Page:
Australia’s buoyant economy offers an important post-Brexit solution for Irish companies seeking to diversify globally and can act as a gateway for entry into the wider Asia Pacific region. Developing these opportunities was a key driver behind the recent trade and investment programme organised in the context of President Michael D. Higgins’s State Visit to Australia. The former Tánaiste and Minister for Business, Enterprise and Innovation, Frances Fitzgerald TD, also joined the programme aimed at strengthening economic and export opportunities between Australia and Ireland.
Over the course of 8 days, 2 cities, 14 events and 170 meetings with Australian buyers, new business opportunities were sought for 55 Irish companies, 27 of which had yet to export to Australia, and 16 of which were heavily Brexit exposed.
Strong export performance is critical to the Irish economy. Despite previous economic contraction, Ireland increased its exports by 40% and Ireland’s export performance continues to be responsible for our sustained economic growth. With Britain’s decision to leave the EU, expanding Ireland’s export footprint beyond the UK is more urgent for Irish business.
Increasingly, Irish businesses are looking to Australia as a key export market. Last year, more than 300 Enterprise Ireland backed companies exported goods worth €256 million to Australia, 14 percent more than the previous year. Australia is also a gateway to the Asia Pacific region which delivered double-digit growth for Enterprise Ireland companies in 2016. An impressive 16% year on year gain made it the second-fastest growing region for these companies in 2016.
The recent trade mission was the largest programme Enterprise Ireland has ever undertaken in the region. The companies that participated on the programme are reflective of a dynamic Ireland that is known the world over for its innovation. During the Australian trade mission, 14 Enterprise Ireland clients signed significant deals and reached major milestones with Australian partners.
Irish company Brightflag signed a multi-year contract with Telstra the biggest telco in Australia, affirming that Australian companies are forward thinking and embrace new technologies which bring value to their business. Cubic Telecom signed a €20 million deal also with Telstra and Portwest acquired a second Australian workwear company for close to €10 million. Combilift secured a AUS €1 million contract with an Australian construction company, while Akari Software signed €5 million worth of deals with Australian universities and the Irish startup WeBringg became the new logistics arm for Menulog, the largest food-ordering platform in Australia.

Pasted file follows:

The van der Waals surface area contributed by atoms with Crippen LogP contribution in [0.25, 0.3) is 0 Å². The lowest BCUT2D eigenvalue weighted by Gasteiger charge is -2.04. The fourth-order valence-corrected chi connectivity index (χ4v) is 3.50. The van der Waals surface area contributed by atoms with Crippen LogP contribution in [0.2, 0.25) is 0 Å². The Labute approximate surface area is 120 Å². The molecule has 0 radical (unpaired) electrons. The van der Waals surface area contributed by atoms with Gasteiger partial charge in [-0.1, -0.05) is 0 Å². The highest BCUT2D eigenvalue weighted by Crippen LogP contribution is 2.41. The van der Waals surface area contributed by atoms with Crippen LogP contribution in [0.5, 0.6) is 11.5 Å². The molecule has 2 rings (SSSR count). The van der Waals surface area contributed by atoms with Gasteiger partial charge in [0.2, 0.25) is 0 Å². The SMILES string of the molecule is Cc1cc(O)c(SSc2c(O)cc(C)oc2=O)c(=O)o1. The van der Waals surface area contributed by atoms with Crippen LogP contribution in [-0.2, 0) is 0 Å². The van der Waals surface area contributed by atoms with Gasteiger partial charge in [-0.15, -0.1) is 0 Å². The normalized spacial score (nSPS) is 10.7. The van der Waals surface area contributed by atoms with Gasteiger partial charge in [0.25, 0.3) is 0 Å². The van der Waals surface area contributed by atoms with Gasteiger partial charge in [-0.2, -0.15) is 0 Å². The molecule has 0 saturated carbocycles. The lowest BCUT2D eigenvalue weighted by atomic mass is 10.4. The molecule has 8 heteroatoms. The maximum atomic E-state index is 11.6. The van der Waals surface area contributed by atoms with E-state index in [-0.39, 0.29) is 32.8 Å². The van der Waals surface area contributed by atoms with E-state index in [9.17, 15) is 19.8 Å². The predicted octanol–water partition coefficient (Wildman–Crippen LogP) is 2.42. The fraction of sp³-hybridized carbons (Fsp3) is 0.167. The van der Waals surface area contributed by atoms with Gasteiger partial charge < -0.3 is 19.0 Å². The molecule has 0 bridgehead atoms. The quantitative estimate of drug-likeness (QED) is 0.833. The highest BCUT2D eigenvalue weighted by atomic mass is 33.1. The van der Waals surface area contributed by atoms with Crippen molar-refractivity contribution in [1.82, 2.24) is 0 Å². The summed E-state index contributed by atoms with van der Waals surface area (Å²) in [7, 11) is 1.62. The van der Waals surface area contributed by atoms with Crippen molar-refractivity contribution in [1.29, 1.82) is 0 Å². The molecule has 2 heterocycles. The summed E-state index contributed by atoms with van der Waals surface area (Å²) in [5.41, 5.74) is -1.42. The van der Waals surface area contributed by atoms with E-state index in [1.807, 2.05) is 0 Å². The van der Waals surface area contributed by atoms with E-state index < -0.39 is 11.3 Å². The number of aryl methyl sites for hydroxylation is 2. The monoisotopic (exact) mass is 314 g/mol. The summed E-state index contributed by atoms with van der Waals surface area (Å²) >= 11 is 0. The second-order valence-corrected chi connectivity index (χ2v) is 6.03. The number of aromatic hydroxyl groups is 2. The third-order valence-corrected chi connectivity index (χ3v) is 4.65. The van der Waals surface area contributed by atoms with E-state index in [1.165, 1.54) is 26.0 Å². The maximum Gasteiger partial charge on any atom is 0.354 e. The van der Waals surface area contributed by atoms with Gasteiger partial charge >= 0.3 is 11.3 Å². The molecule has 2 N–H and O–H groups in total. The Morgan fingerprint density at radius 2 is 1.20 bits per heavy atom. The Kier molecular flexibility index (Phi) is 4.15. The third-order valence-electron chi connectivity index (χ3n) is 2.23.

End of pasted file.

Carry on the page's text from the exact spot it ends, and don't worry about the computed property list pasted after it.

These successes demonstrate that innovation is central to Irish companies’ success internationally. Alex Kelly, President and co-founder of Irish company Brightflag affirmed its importance in Australia, saying:
“From our experience Australian companies are forward thinking and embrace new technologies which bring value to their business”.
For the past two years Ireland has been Europe’s fastest growing economy, a growth that has been innovation-driven. The European Commission’s 2017 Innovation Scorecard ranked Irish SMEs number one. A long-term economic strategy has helped Ireland to build a reputation as an ‘innovation island’. With global markets undergoing historic change, innovation can help contain the impacts of market volatility and provide long-term benefits. As Enterprise Ireland helps Irish businesses prepare for Brexit, innovation is the heart of our strategy. With global markets undergoing historic change, innovation can help contain the impacts of market volatility and provide long-term benefits.
Like Australia, Ireland must be globally competitive in export markets to sustain economic growth. While Australia is beginning a journey with the launch of its Innovation Agenda, Ireland’s innovation strategy is deeply embedded and will continue to thrive as we encourage homegrown companies to diversify and expand to bright horizons. Finding new markets is now a major challenge to the continued success of Irish business. Deepening commercial partnerships between Australia and Ireland will contributing to the future success of all our enterprises.
Mary Kinnane is Enterprise Ireland director for Australia & New Zealand
This article was originally published in the Sunday Independent